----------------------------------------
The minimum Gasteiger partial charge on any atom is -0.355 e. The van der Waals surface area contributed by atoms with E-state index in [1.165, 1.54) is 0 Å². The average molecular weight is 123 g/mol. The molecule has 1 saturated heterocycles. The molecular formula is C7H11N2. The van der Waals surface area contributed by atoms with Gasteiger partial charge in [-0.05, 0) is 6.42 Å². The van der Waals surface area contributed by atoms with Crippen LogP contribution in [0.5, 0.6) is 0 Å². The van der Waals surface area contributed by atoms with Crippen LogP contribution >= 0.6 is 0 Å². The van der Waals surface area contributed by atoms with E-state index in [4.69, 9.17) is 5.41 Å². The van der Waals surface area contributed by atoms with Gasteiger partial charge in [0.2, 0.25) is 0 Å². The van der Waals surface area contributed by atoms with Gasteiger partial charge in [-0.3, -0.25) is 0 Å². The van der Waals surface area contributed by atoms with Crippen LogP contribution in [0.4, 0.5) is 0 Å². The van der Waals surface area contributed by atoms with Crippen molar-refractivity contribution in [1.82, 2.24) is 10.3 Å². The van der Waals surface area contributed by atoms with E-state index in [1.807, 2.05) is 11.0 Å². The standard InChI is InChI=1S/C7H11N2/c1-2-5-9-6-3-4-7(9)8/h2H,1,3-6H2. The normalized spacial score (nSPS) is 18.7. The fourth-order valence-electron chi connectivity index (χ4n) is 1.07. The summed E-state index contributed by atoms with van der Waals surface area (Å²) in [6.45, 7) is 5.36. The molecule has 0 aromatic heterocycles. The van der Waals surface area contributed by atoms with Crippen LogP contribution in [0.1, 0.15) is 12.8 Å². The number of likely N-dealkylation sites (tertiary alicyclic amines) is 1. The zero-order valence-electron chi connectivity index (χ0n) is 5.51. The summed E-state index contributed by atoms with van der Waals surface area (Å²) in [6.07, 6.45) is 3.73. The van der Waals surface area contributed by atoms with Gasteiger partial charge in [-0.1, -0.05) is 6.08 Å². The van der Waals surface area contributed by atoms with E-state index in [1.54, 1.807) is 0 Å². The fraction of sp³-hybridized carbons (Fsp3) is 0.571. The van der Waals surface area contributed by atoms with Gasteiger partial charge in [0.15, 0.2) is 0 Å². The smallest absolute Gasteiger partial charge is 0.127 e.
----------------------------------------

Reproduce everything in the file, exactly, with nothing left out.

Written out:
The minimum Gasteiger partial charge on any atom is -0.355 e. The van der Waals surface area contributed by atoms with E-state index in [1.165, 1.54) is 0 Å². The average molecular weight is 123 g/mol. The molecule has 1 saturated heterocycles. The molecular formula is C7H11N2. The van der Waals surface area contributed by atoms with Gasteiger partial charge in [-0.05, 0) is 6.42 Å². The van der Waals surface area contributed by atoms with Crippen LogP contribution in [0.5, 0.6) is 0 Å². The van der Waals surface area contributed by atoms with Crippen LogP contribution >= 0.6 is 0 Å². The van der Waals surface area contributed by atoms with E-state index in [4.69, 9.17) is 5.41 Å². The van der Waals surface area contributed by atoms with Gasteiger partial charge in [0.2, 0.25) is 0 Å². The van der Waals surface area contributed by atoms with Gasteiger partial charge in [-0.3, -0.25) is 0 Å². The van der Waals surface area contributed by atoms with Crippen LogP contribution in [0.4, 0.5) is 0 Å². The van der Waals surface area contributed by atoms with Crippen molar-refractivity contribution in [1.82, 2.24) is 10.3 Å². The van der Waals surface area contributed by atoms with E-state index in [1.807, 2.05) is 11.0 Å². The standard InChI is InChI=1S/C7H11N2/c1-2-5-9-6-3-4-7(9)8/h2H,1,3-6H2. The normalized spacial score (nSPS) is 18.7. The fourth-order valence-electron chi connectivity index (χ4n) is 1.07. The summed E-state index contributed by atoms with van der Waals surface area (Å²) in [6.45, 7) is 5.36. The molecule has 0 aromatic heterocycles. The van der Waals surface area contributed by atoms with Crippen LogP contribution in [0.1, 0.15) is 12.8 Å². The number of likely N-dealkylation sites (tertiary alicyclic amines) is 1. The zero-order valence-electron chi connectivity index (χ0n) is 5.51. The summed E-state index contributed by atoms with van der Waals surface area (Å²) in [6.07, 6.45) is 3.73. The van der Waals surface area contributed by atoms with Gasteiger partial charge in [-0.1, -0.05) is 6.08 Å². The van der Waals surface area contributed by atoms with E-state index in [1.54, 1.807) is 0 Å². The fraction of sp³-hybridized carbons (Fsp3) is 0.571. The van der Waals surface area contributed by atoms with Gasteiger partial charge in [0.15, 0.2) is 0 Å². The smallest absolute Gasteiger partial charge is 0.127 e.